Search Results

Author: Peng, Eric J.
Resulting in 1 citation.
1. Rascoe, Alexander S.
Peng, Eric J.
Ferrell, Dre’Marcus
Copp, Jonathan A.
Liu, Raymond W.
The Relationship Between Height and Income With Potential Application to Treatment of Limb Length Discrepancy
Cureus published online (17 March 2024).
Also: https://www.cureus.com/articles/238246-the-relationship-between-height-and-income-with-potential-application-to-treatment-of-limb-length-discrepancy#!/
Cohort(s): NLSY79
Publisher: Springer Nature Group
Keyword(s): College Education; Education, Higher; Education, Postsecondary; Financial Assistance; Financial Well-Being; Height; Income; Limb Length Discrepancy (LLD); Socioeconomic Factors; Wages

Permission to reprint the abstract has not been received from the publisher.

Purpose: When treating limb length discrepancy (LLD), decisions regarding lengthening versus contralateral shortening require careful consideration of deformity and patient factors. Using the National Longitudinal Survey of Youth 1979 (NLSY79) database, and income as a quantitative representation of overall socioeconomic benefit, we sought to determine the height at which incremental gains in height have the greatest value.

Methods: Using the NLSY79 database, we collected demographic data, height, yearly income from wages, college education (full- or part-time), and receipt of government financial aid. Multiple-linear regression and graphical analysis were performed.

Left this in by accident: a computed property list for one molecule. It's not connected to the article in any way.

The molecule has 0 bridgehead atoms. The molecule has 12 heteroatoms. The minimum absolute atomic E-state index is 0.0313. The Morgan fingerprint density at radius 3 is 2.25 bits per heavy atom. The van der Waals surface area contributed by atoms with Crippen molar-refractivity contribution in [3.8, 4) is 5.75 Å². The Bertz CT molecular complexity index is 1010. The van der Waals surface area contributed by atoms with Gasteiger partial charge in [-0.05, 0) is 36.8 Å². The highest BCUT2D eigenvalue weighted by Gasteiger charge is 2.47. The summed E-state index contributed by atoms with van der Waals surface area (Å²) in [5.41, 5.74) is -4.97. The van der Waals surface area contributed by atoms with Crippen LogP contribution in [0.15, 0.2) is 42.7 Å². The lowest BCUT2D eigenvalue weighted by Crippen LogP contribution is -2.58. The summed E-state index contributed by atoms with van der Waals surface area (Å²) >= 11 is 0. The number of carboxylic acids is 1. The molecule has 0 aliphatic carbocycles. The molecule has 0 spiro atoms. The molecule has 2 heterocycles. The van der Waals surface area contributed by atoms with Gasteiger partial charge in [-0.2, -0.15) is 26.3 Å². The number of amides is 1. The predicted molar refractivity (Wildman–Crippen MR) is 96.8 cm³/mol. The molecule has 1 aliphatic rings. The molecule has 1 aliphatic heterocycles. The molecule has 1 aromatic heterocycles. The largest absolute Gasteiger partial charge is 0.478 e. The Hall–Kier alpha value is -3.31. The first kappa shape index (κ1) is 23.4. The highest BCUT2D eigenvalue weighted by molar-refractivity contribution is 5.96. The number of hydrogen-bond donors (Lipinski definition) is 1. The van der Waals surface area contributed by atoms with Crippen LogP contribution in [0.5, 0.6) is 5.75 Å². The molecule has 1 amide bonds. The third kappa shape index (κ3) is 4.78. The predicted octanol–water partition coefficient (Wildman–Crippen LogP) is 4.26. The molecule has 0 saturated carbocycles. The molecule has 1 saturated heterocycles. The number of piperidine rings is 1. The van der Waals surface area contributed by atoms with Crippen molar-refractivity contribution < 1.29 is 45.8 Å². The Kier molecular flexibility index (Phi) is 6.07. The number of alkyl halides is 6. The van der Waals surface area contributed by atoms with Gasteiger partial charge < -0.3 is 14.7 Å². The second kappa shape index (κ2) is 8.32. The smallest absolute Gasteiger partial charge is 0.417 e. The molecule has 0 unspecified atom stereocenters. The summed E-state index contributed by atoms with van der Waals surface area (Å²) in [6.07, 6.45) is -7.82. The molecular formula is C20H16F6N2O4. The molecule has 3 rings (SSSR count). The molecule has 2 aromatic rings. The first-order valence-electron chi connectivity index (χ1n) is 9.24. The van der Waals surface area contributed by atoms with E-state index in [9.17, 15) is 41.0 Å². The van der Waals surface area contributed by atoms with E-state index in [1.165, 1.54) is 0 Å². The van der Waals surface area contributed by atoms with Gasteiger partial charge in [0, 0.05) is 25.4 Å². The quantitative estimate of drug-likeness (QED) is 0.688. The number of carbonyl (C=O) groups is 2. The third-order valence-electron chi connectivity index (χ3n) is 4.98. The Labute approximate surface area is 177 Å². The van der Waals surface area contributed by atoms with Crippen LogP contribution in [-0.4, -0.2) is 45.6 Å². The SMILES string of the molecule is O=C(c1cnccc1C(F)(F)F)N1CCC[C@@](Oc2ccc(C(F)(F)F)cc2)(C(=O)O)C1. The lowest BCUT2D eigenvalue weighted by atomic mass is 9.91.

Results: The study population included 9,652 individuals, 4,775 (49.5%) males and 4,877 (50.5%) females. Mean heights were 70.0±3.0 inches and 64.3±2.6 inches for males and females, respectively. Multiple-linear regression analysis (adjusted-r²=0.33) demonstrated height had a standardized-ß=0.097 (p<0.001), even when accounting for confounding factors. Using graphical analysis, we estimated cut-offs of 74 inches for males and 69 inches for females, beyond which income decreased with incremental height.

Conclusions: Using income as a quantitative representation of socioeconomic value, our analysis found income increased with incremental height in individuals with predicted heights up to 74 inches for males and 69 inches for females. Shortening procedures might receive more consideration at predicted heights greater than these cut-offs, while lengthening might be more strongly considered at the lower ranges of height. Additionally, our multiple-linear regression analysis confirms the correlation between height and income, when factoring in other predictors of income.

Bibliography Citation
Rascoe, Alexander S., Eric J. Peng, Dre’Marcus Ferrell, Jonathan A. Copp and Raymond W. Liu. "The Relationship Between Height and Income With Potential Application to Treatment of Limb Length Discrepancy." Cureus published online (17 March 2024).